Nevertheless, Miami Springs was extremely – extremely lucky.  Hurricane Andrew was a Category 5.  We’ve seen what storms like Wilma (a Category 3) and Hurricane Irma (a distant Hurricane) could do in Miami Springs.  But that’s nothing like the nightmare scenario of a direct hit up the Miami River from a Category 5.


What’s the nightmare scenario you ask?

Most people don’t realize this, but Miami Springs is actually located in an evacuation zone.  Evacuation Zone D to be specific:

How could we be in an evacuation zone when we’re miles from the ocean?

The answer is the Miami River.  The Miami River connects directly to Biscayne Bay.  Remember how downtown Miami was flooded from the storm surge from Hurricane Irma?  That was from a storm who’s center was over a hundred miles away from Miami.  Now, imagine a powerful category 4 or 5 storm storm with the center crossing Brickell and working its way through Little Havana and following the river up through Miami International, Miami Springs, Medley and Doral.

That’s where you’re talking about catastrophic storm surge that bypasses all flood control systems and overwhelms the river and floods everything near the river…including Miami Springs and South Hialeah.

Fortunately, for this to happen, a hurricane needs to come in a very specific direction to push the storm surge up the river, making it an unlikely, but not impossible scenario.

In fact, it wouldn’t even be the first time Miami Springs floods due to a hurricane.  In 1947, the area was impacted by two storms.  (Not dissimilar to 2005 when we got hit with Katrina and Wilma in the same year.)

The first storm to hit the area was the 1947 Fort Lauderdale Hurricane that struck on September 16th.  According to Wikipedia, “Half the homes in Miami Springs” were flooded by this storm.

But that wasn’t the only storm to hit the area.  Less than 30 days later, on October 12, 1947, Hurricane King dumped a record amount of rain in the area.  According to Wikipedia, a “weather observation site in Hialeah” recorded over an inch of rain in just 10 minutes, and 6 inches of rain in just over one hour.  The continuous rainfall and the previously saturated ground left Hialeah “submerged under 6 feet of water. Similarly, ‘waist deep’ depths were reported in nearby Miami Springs.”  

As we have learned, each storm is different.  Some are minor inconveniences, while other storms can be life threatening and devastate the area.

Miami Springs hasn’t had a major flood since the October Flood of 1991.  Many improvements have been made to the drainage systems in the area to prevent similar flooding.  But no drainage system can move water out when the entire area is overwhelmed by deluge and storm surge.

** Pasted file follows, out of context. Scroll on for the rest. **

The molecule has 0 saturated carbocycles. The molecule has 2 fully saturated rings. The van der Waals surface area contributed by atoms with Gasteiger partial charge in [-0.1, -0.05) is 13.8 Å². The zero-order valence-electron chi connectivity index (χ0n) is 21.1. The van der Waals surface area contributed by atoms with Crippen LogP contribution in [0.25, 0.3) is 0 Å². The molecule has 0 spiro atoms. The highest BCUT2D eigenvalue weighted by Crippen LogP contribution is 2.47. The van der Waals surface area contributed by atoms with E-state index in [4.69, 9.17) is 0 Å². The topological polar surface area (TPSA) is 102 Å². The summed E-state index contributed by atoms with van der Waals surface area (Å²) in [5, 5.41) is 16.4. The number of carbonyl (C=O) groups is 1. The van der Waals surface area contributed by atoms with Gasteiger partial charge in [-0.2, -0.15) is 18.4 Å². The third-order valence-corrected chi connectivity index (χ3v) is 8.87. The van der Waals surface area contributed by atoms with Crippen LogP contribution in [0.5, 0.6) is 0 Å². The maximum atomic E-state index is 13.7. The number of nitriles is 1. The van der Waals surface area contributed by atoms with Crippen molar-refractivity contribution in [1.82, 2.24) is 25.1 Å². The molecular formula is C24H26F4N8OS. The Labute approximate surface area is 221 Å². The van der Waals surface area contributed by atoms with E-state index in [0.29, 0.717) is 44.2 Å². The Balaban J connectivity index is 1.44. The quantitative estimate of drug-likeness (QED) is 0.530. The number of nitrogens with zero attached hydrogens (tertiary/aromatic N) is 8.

Each year, we hope and pray we don’t get any storm, or at least not a major storm.  And most years, we do get by unscathed.  But it’s a reminder that we must always be prepared for a storm and the many different ways it can impact our lives…because sooner or later, we will get another storm.


Hurricanes cause widespread damage.  We are all very familiar with the fact that a hurricane in the Keys can still cause power outages, down trees, and cause roof damage here in Miami Springs.  Look no further than Hurricane Irma that hit Cudjoe Key on September 10, 2017, but still impacted Miami Springs with many down trees and power outages.

However, as you know hurricanes vary drastically in strength.  Below are the 5 hurricane categories within the Saffir-Simpson scale.  The descriptions vary from “some damage” to “extensive damage” to “devastating damage” to “catastrophic damage.”

  • Cat 1:  Very dangerous winds will produce some damage
  • Cat 2:  Extremely dangerous winds will produce extensive damage
  • Cat 3:  Devastating damage will occur
  • Cat 4:  Catastrophic damage will occur
  • Cat 5:  Catastrophic damage will occur

Fortunately, Miami-Dade has only record two storms that fall within the “Catastrophic Damage” categories within the last 100 years:  The Great Miami Hurricane of 1926 and Hurricane Andrew in 1992.

Great Miami Hurricane

The Great Miami Hurricane devastated Miami, Hialeah, and Miami Springs.  The storm hit Miami Springs just days after the City of Miami Springs incorporated.  (Originally called Country Club Estates.).

The 1926 Miami Hurricane brought the economic depression early to South Florida as it effectively ended the land boom of the 1920s.  The area truly didn’t recover for another 20 years.  That’s why you’ll notice Miami Springs is dotted with just a handful of 1920s homes (including the Curtiss Mansion), but most of Miami Springs was truly developed after World War II in the 1950s.

Fun fact:  Did you know that Hialeah was home to multiple early 20s movie studios?  You can thank the Great Miami Hurricane of 1926 for the departure of the movie industry from South Florida to Southern California.  Investors quickly pulled out and took their money west.



What are your memories of Hurricane Andrew?  Please comment further below or share your experience on social media.